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The Food and Drug Administration has issued an Emergency Use Authorization to medical device giant Abbott Labs on Friday for a five-minute coronavirus test that could be arriving to the nation’s urgent care clinics as early as next week.
In a press release, Abbott Labs characterized the device as “the fastest available molecular point-of-care test for the detection of the novel coronavirus (COVID-19).” The Illinois-based manufacturer also said it expects the equipment to deliver up to 50,000 tests per day and will be ramping up manufacturing in the coming weeks, according to USA Today.
“I am pleased that the FDA authorized Abbott’s point-of-care test yesterday. This is big news and will help get more of these tests out in the field rapidly,” FDA Commissioner Steve Hahn said in a statement. “We know how important it is to get point-of-care tests out in the field quickly. These tests that can give results quickly can be a game changer in diagnosing COVID-19.”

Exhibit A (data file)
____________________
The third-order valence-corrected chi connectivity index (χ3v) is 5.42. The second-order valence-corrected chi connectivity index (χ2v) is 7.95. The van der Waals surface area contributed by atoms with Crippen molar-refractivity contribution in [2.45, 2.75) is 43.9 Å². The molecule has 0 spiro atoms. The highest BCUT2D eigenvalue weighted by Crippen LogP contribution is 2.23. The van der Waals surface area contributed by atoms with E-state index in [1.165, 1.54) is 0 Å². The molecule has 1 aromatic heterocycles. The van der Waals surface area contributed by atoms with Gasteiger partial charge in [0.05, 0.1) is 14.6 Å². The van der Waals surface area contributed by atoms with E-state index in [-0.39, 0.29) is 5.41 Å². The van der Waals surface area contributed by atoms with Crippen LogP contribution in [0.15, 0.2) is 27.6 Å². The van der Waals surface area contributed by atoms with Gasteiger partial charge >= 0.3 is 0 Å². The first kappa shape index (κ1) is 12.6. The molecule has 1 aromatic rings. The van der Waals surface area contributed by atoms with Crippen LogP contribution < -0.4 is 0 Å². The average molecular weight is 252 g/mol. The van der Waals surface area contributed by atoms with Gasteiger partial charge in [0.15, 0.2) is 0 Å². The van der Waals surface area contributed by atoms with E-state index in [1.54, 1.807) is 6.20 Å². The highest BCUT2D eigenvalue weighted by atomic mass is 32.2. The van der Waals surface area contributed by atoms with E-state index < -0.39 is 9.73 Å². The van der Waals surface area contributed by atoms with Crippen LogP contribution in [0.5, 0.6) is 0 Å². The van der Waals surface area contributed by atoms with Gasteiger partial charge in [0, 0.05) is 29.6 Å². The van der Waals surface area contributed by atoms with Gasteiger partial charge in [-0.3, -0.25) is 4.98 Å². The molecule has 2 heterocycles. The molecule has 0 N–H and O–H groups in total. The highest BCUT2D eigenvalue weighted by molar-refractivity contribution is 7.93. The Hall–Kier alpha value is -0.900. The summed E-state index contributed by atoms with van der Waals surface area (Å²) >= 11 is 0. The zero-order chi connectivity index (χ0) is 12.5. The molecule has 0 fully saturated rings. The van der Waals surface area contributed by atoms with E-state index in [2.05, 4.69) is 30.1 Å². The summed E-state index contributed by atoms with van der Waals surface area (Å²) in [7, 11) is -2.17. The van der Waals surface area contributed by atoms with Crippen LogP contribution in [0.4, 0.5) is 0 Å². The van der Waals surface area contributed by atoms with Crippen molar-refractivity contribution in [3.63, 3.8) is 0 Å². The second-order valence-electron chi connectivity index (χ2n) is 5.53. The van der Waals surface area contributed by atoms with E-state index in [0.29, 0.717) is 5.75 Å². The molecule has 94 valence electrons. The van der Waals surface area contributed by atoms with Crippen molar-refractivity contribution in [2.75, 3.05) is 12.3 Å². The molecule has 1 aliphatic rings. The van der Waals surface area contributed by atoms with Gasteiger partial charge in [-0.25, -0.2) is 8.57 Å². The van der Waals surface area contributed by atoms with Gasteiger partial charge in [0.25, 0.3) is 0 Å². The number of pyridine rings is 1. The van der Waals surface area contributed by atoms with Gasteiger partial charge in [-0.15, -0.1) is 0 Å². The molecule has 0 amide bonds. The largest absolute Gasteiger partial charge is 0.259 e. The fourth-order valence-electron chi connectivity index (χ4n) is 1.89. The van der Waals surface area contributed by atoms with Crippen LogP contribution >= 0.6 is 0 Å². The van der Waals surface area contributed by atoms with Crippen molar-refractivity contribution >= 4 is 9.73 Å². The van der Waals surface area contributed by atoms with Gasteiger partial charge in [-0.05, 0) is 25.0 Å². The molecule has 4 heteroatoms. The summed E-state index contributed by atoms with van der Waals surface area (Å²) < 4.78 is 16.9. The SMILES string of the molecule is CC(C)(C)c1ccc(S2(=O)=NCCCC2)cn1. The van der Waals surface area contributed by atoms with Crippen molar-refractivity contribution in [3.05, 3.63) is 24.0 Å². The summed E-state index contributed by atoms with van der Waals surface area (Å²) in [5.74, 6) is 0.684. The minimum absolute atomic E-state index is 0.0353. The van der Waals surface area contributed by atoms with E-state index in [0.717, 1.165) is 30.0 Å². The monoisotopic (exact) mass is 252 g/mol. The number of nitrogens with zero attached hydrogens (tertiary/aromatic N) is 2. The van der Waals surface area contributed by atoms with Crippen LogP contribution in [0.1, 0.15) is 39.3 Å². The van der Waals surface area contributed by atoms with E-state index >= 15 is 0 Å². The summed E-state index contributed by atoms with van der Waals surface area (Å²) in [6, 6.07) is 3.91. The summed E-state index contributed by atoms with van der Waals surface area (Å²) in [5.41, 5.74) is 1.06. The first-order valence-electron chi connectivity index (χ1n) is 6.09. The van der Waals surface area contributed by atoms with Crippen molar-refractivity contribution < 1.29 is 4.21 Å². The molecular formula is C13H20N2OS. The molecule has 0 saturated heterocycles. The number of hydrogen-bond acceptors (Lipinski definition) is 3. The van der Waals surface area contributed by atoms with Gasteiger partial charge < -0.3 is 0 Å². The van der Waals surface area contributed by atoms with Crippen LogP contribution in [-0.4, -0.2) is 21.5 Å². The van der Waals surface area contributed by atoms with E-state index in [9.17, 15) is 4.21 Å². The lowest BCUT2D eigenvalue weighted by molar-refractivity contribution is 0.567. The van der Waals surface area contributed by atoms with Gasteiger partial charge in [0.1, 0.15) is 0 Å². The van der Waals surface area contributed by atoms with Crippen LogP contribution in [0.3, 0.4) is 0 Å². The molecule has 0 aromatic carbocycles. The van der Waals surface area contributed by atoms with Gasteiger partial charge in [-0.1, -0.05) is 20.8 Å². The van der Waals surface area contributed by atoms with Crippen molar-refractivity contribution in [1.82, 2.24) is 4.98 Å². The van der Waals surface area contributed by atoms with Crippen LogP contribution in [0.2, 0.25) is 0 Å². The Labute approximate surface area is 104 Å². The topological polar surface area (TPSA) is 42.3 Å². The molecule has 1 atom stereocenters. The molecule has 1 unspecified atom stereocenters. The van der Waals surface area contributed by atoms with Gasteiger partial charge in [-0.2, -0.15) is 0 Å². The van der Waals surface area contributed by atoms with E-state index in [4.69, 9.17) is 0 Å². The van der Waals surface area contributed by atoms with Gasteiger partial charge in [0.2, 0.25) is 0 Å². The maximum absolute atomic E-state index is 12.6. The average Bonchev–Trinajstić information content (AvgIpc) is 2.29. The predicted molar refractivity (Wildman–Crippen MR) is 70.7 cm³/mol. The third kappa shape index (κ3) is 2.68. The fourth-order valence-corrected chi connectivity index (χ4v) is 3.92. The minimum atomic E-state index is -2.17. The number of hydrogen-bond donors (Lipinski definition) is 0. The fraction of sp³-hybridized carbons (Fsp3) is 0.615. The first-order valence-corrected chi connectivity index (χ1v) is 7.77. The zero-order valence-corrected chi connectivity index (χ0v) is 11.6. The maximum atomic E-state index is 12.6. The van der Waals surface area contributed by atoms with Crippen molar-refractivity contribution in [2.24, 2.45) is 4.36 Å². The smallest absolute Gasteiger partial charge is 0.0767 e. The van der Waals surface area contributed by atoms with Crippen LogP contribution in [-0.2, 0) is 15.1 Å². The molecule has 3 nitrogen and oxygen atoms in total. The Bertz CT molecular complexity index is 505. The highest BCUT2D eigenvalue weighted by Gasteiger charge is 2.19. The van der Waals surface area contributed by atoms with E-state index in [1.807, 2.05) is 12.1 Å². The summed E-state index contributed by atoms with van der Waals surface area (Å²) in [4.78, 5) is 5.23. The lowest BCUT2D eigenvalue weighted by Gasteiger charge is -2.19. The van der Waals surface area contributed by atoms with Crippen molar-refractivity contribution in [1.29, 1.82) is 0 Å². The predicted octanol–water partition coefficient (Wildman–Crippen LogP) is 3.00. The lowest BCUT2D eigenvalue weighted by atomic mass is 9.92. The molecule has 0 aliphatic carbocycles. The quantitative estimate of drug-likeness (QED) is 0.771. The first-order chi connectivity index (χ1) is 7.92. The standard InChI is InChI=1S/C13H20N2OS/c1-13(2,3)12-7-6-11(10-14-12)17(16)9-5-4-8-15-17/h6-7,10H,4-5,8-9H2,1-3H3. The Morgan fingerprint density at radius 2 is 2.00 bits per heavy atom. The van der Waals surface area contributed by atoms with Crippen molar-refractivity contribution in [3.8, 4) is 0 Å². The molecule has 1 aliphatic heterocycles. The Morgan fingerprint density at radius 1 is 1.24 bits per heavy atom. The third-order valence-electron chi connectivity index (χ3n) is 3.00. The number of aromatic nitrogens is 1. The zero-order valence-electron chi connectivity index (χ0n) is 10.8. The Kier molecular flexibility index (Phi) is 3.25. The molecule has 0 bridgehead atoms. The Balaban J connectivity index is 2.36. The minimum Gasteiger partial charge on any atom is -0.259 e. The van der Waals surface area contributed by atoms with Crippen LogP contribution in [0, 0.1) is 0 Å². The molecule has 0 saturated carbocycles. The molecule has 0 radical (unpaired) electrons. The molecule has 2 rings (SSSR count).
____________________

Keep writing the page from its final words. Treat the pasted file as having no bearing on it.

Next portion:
Robert B. Ford, president and chief operating officer of Abbott, said the testing will run on the company’s ID NOW platform which can work in a wide variety of settings, including physicians’ offices, urgent care clinics, and hospital emergency departments.
“With rapid testing on ID NOW, healthcare providers can perform molecular point-of-care testing outside the traditional four walls of a hospital in outbreak hotspots,” he said.
The development was hailed as a “game changer” by former FDA commissioner Scott Gottlieb who said it is “very likely” there will be additional approvals for point-of-care diagnostics, “extending testing to doctor offices across the U.S.”
USA Today also reported the new tests will come in the form of a small cartridge that can fit in the palm of your hand, according to John Frels, Abbott’s vice president of research and development.
Abbott’s ID NOW testing platform is described as a portable 6.6-pound device that is about the size of a small toaster and is known for its high level of accuracy thanks to its molecular technology. The company noted the platform is already “the most widely available molecular point-of-care testing platform” used in the U.S. today.